Fisher–Yates shuffling algorithm

This is a simple implementation of one of the best shuffling algorithms out there. The Fisher-Yates shuffling algorithm is unbiased (every permutation is equally likely), runs in linear time, and requires constant space.

The algorithm logic is quite simple: start from one of the ends of the array and pick one random element from the unsorted part of the array (including the current element) and swap it with the current element until the opposite end is reached. This is my implementation of the abovementioned algorithm in Java.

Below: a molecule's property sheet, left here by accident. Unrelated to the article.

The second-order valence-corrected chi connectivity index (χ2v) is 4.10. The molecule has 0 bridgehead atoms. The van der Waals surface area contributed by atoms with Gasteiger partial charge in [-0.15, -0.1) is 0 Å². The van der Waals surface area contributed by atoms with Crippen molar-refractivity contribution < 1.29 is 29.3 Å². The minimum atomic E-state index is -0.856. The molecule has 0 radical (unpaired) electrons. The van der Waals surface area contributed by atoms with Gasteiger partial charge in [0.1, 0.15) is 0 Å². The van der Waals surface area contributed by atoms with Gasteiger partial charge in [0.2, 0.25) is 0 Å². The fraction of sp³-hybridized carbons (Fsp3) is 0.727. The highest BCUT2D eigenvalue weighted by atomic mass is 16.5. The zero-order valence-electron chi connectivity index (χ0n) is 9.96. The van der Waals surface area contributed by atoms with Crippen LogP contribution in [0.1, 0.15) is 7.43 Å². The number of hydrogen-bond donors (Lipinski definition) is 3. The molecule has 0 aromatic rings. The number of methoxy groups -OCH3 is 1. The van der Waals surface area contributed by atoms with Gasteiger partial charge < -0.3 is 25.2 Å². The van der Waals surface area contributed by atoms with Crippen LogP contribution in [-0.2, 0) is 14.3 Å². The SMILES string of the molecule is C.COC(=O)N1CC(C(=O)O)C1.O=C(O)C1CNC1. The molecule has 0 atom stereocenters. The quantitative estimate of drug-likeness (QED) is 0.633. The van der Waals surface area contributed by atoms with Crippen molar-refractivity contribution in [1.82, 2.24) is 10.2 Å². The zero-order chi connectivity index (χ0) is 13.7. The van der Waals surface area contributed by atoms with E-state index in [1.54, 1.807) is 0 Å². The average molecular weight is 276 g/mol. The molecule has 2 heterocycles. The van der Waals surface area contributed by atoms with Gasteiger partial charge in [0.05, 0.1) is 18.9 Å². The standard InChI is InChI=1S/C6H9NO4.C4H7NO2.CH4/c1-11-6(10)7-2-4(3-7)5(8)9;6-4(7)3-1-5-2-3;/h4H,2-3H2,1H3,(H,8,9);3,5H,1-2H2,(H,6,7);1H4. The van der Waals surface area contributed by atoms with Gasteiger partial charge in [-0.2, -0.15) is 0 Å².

public static void shuffle(List<?> list) {
for (int i = list.size() - 1; i > 0; i--) {
int index = (int) (Math.random() * (i + 1));
Collections.swap(list, i, index);
}
}

With Java you can use Collections.shuffle(List) which is usually a Fisher–Yates implementation.

Random permutations

It should be clear without saying, but this algorithm can be used to generate random permutations of the elements of a list (that’s what shuffling means). If you are looking for all permutations in random order without repetition, you could use either Heap’s algorithm or Narayana Pandita’s algorithm and shuffle the resulting permutation list with Fisher–Yates.